The Best of Times, the Worst of Times
IN THE LATE 1700s, Britain became the most powerful nation on earth, an empire upon which the sun literally never set. Wealth poured in from colonies abroad and revolution in industry at home. Many of the destitute rose out of poverty and became members of the middle class. The rich grew vastly richer, enjoying lavish homes and extended cruises.
However, the Industrial Revolution also created a tyrant: the modern factory. Confined within its foul, noisy, and grim atmosphere, men, women, and children toiled 16 hours a day, six days a week. People flocked to cities to find work, and they crowded into dwellings thrown together by landlords who gave no thought for sanitation or safety or human decency. Many were forced to live in the narrow city streets. Overcrowding and lack of clean water produced cholera, typhoid, and tuberculosis.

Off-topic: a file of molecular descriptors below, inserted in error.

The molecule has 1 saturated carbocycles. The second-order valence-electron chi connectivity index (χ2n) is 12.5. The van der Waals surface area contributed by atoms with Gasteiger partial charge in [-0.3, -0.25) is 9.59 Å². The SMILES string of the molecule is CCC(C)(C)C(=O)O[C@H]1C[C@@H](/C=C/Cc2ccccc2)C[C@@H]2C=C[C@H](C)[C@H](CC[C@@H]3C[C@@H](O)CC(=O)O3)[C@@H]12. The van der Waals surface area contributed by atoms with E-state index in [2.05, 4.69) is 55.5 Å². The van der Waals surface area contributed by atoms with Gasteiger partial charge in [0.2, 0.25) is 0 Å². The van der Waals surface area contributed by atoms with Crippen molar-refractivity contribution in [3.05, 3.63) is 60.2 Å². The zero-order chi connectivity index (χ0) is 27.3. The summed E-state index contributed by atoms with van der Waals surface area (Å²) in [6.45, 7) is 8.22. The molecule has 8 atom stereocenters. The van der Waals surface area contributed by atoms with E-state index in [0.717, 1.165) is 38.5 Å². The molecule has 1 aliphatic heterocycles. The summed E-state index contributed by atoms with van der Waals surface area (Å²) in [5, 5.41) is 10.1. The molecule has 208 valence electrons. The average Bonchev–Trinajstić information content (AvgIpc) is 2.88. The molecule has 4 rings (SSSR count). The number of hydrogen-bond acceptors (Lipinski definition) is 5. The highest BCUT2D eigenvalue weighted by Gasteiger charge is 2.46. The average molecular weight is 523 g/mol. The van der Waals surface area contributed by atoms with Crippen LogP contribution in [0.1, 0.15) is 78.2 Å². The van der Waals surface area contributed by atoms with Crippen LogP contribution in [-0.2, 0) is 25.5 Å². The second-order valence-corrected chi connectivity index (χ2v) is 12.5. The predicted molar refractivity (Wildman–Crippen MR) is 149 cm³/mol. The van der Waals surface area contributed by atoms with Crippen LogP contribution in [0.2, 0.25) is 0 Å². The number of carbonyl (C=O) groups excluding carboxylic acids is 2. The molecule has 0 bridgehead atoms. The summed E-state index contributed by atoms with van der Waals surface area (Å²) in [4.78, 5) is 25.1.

Another rich source of income and human suffering was less apparent. Far from English shores, other men, women, and children were packed in ships and transported by the thousands to the Americas. There they tilled fields and picked cotton and did whatever else their masters demanded of them. They were bought and sold, bred and beaten, and put in chains if they proved unmanageable. The trade in human flesh made the good life possible for many a Briton.
Some didn’t know, and others pretended they didn’t know, about all these evils. Some argued the conditions were not all that evil. But others thought something ought to be done. They began by focusing their energies on slavery.
By the Editors
[Christian History originally published this article in Christian History Issue #53 in 1997]
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